Yorkshire care home is accused of 'inhuman' treatment of woman with dementia

A judge said a trial is needed to determine whether a York care home subjected an elderly woman with dementia to “inhuman or degrading treatment”.

Elsie Casey, 94, died while suffering from pneumonia in 2017, after spending four-and-a-half years at Stamford Bridge Beaumont Care Home, which is run by Barchester Healthcare Homes Limited.

Her close friend Susan Milner has taken legal action against the care home and is now seeking damages, claiming it breached Articles 2 and 3 of the Human Rights Act.

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She claimed Mrs Casey was “often left thirsty and hungry”, isolated from other residents, “left in a soiled state for prolonged periods” as she was unable to access the bathroom on numerous occasions and often found in an “unkempt and unhygienic state”.

Stamford Bridge Beaumont Care Home in YorkStamford Bridge Beaumont Care Home in York
Stamford Bridge Beaumont Care Home in York

She also alleged that staff at the care home failed to manage her risk of falling and choking, and used “inappropriate methods of restraint”.

Ms Milner claimed the treatment of her friend “went against basic standards of decency and humanity” and the care she received “put her very life at risk and contributed to her decline”.

None of the allegations have been proved.

High Court judge Master Davison decided to strike out the claim that Article 2, which protects the “right to life”, was breached but said the alleged violation of Article 3, which prohibits “inhuman or degrading treatment”, needs further consideration.

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The care home owner said the case had been “properly characterised as one of neglect” but it “fell substantially short of the threshold for inhuman or degrading treatment”, during a hearing last month.

But in a ruling, the judge wrote: “The conclusion that I have reached is that whether the Article 3 threshold has been met in this case is a matter for trial.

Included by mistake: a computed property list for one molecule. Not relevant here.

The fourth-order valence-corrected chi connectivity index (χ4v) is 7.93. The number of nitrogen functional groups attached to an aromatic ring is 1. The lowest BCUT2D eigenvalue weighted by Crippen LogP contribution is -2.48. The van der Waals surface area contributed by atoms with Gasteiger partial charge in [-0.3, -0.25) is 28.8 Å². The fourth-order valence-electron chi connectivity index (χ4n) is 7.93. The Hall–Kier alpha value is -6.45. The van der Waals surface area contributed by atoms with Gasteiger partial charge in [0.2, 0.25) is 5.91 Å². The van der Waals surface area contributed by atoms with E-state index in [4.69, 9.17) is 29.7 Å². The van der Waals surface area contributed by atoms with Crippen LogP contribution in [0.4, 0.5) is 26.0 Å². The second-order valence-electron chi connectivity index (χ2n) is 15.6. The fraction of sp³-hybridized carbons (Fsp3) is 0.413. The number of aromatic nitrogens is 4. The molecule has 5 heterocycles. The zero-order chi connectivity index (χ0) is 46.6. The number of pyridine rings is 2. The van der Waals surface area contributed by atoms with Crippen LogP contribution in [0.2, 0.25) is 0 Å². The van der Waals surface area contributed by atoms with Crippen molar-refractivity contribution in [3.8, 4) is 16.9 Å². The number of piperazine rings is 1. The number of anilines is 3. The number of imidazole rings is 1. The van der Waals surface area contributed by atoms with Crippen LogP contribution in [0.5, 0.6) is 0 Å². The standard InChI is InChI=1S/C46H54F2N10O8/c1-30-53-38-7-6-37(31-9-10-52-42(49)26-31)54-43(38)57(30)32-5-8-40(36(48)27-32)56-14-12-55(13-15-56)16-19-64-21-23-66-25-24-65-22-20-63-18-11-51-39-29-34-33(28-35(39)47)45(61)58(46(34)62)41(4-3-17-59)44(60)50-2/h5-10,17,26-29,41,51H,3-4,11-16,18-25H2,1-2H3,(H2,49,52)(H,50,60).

“I acknowledge that the threshold is high. I acknowledge also that a court might take the view that the matters complained of in fact amount to no more than substandard care and fall short, perhaps well short, of that threshold.

“But these are matters of fact and degree that I cannot resolve a) on paper and b) without the full picture of evidence that would emerge at trial.”

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The judge also said he has “no reason to question” the statements provided by the claimant, who said she had been named as Mrs Casey’s next of kin.

Barchester Healthcare Homes Limited said it was unable to comment on the unproven allegations, due to the ongoing legal proceedings.

The Care Quality Commission (CQC) rated the care home ‘inadequate’ and placed it in special measures following an inspection which was carried out in September 2017, shortly before Mrs Casey’s death.

Inspectors identified “multiple failings” and found that two residents had not had a shower or bath for more than a year.

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Humberside Police was also called in the conduct an investigation after a whistleblower raised concerns about a “serious safeguarding incident”.

However, the home received a ‘good’ rating following its most recent inspection in September 2018.

In a report, the CQC wrote: “Overall there had been significant progress and improvement made throughout the service."